Once again, VH1 is getting behind the music.
After enjoying two years of ratings growth with celebrity and pop culture programs, MTV Networks President of Entertainment Brian Graden is steering VH1 back toward its music roots. To help meet Mr. Graden’s goal, programmers at the 21-year-old Viacom-owned channel have ordered a new reality series, “Rap School,” starring rapper and actor Ice-T. The network also recently announced a handful of other music-themed projects.
“There’s always been a huge amount of music programming on the channel, but during the past couple years the louder and more popular programming has been in the pop culture realm-and that’s what we’re trying to correct,” said Michael Hirschorn, executive VP of original programming and production for VH1. “Celeb reality has blown up so quickly it’s created a countervailing need to balance the network.”
In acknowledging the task will be a balancing act, Mr. Hirschorn said VH1 will try to maintain the ratings momentum of series such as the Tori Spelling-led “So NoTORIous,” Hulk Hogan family reality series “Hogan Knows Best” and C-list-celebs-sharing-a-house show “The Surreal Life” while bringing a music brand to the forefront of the channel.
Cable consultant Ray Solley said the VH1 executives’ decision is indicative of the inherently cyclical nature of television branding.
“Networks launch with a specific niche, then they need to expand the audience and advertising possibilities, so they start adding other kinds of shows,” Mr. Solley said. “In the case of VH1, the expansion has become the brand; the annex is larger than the house. You can’t keep adding and getting further from the brand; you have to circle backward. Travel Channel’s doing it, GSN is doing it and now VH1 is doing it.”
VH1 ratings bottomed out in 2002, partly due to an overreliance on “Behind the Music.” But during the past two years, celebrity-driven countdown shows and reality soaps have helped the network find new viewership: Last year the channel was up 15 percent among total viewers in prime time compared with 2004, according to Nielsen Media Research.
The downside: VH1 has been accused of co-opting the programming genres of rival network E! rather than succeeding with its own brand. Ratings spike when the celebrity reality shows air but fall sharply during regular hours, suggesting the popularity of off-brand reality fare isn’t necessarily creating regular VH1 fans.
Distinguishing the Network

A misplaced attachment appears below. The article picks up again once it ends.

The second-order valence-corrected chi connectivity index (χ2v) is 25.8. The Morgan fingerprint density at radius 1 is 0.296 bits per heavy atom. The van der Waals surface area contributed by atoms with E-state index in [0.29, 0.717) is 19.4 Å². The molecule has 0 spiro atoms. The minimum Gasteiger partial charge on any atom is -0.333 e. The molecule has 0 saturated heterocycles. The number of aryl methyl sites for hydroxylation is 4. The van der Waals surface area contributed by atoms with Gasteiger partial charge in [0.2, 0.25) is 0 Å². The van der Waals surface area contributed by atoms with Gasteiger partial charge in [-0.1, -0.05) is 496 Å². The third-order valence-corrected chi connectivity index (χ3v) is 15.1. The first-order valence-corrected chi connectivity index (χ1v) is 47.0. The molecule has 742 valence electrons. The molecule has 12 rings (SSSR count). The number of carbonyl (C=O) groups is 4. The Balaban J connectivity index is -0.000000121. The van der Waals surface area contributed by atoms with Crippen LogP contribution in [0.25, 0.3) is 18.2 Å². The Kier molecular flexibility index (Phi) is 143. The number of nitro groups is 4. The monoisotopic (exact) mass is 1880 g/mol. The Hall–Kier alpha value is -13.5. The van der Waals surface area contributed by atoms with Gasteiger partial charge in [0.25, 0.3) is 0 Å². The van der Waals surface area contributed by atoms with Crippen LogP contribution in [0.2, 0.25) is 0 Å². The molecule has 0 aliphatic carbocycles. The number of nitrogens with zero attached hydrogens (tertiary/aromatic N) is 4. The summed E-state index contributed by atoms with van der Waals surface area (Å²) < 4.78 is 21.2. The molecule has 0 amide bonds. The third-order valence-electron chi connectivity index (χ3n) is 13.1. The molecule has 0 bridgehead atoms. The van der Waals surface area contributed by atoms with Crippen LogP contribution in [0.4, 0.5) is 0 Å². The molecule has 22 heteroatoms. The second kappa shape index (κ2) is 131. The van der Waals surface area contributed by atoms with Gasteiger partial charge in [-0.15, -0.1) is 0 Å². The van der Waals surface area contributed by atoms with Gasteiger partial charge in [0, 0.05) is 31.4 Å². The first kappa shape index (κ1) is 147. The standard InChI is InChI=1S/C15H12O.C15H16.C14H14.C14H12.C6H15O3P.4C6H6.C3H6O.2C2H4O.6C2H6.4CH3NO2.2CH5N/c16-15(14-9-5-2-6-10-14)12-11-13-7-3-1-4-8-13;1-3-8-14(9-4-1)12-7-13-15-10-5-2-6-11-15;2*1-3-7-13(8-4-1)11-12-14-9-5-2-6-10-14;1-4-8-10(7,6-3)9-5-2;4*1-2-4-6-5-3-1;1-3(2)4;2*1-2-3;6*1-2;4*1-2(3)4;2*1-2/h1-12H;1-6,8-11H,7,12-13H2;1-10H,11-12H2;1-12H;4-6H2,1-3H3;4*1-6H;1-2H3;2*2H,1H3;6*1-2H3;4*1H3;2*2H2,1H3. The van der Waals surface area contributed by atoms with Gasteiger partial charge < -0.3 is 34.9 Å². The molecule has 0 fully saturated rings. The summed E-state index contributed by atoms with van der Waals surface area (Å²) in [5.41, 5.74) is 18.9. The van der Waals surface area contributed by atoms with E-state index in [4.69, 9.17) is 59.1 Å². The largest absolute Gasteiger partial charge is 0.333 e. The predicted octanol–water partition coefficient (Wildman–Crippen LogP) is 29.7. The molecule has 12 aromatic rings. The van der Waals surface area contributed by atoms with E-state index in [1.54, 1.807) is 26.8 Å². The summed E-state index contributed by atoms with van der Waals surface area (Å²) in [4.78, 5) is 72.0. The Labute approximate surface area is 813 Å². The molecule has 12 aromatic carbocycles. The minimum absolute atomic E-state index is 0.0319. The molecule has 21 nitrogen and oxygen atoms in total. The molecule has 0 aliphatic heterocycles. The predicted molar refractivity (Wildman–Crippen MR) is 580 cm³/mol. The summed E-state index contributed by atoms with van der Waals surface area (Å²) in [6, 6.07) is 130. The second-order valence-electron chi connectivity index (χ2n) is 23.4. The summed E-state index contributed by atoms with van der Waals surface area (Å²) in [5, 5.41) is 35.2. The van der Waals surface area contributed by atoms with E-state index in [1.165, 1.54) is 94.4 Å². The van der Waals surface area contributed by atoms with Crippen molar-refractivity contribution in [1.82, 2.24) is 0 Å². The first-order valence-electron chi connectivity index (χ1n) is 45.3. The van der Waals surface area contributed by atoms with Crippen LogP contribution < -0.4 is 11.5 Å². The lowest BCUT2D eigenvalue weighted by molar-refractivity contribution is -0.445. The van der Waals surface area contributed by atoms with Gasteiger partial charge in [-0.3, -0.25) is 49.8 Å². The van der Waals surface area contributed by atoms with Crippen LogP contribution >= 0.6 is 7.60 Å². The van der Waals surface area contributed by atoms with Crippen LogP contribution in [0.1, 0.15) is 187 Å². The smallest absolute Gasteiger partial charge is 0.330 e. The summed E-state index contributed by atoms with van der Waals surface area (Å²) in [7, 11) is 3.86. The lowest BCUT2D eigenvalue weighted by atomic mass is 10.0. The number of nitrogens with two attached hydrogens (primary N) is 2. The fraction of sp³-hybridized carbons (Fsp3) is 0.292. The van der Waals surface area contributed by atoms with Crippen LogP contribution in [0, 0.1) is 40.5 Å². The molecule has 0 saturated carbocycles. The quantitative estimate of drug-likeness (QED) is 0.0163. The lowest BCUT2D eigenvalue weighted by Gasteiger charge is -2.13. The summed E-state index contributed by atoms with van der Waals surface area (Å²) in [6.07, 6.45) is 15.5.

Also, MTV Networks research showed that viewers of fellow music net MTV were not “graduating” to watch VH1, said sources with knowledge of the network’s programming strategy.
“A lot of people watch VH1 without even knowing what channel they’re on,” said Brad Adgate, senior VP of Horizon Media. “E! and VH1 are so similar that sometimes you think you’re watching one when you’re watching the other. [But] VH1 certainly has a high concentration of viewers that advertisers market to.”
So last year Mr. Graden, who assumed oversight of the network in 2002, told programmers to edge the channel’s brand back toward its music roots, creative community sources said. Programmers, in turn, have asked producers for music-related reality and documentary subject matter.
In one step of Mr. Graden’s plan, Michele Megan Dix received a newly created gig devoted solely to developing VH1 shows with a music element. In January Ms. Dix was moved over to become senior VP of music and talent development for VH1 after spending three years in a similarly titled post for MTV, developing shows featuring music talent such as Snoop Dogg’s “Doggy Fizzle Televizzle.”
Greenlighted series such as the heavy-metal reality show “SuperGroup” and the “VH1 Rock Docs” documentary series-both set to debut this year-also were inspired by Mr. Graden’s edict.
Ice-T’s “Rap School” likewise is designed to bring music-and core viewers-back to VH1. The show is a hip-hop follow-up to last year’s Gene Simmons series “Rock School,” in which the KISS front man taught a class of classically trained students the heavy-metal arts. VH1 declined to provide further details about the Ice-T show, though the series is expected to be announced this week.
With “Rap School” and other projects on the horizon, Mr. Hirschorn hopes to marry celebrity-centric shows with music programming-which the network pulled off with the series “The Flavor of Love,” starring rapper Flavor Flav. “Flavor” was recently renewed for a second season.
“We want to seek out music programming that draws from what we’ve learned from doing celebrity reality,” he said. “If we nail down a format, we want to keep doing it, but just expand our scope to add something else.”
VH1 Reprises Music Theme
May 1, 2006 • Post A Comment
Once again, VH1 is getting behind the music.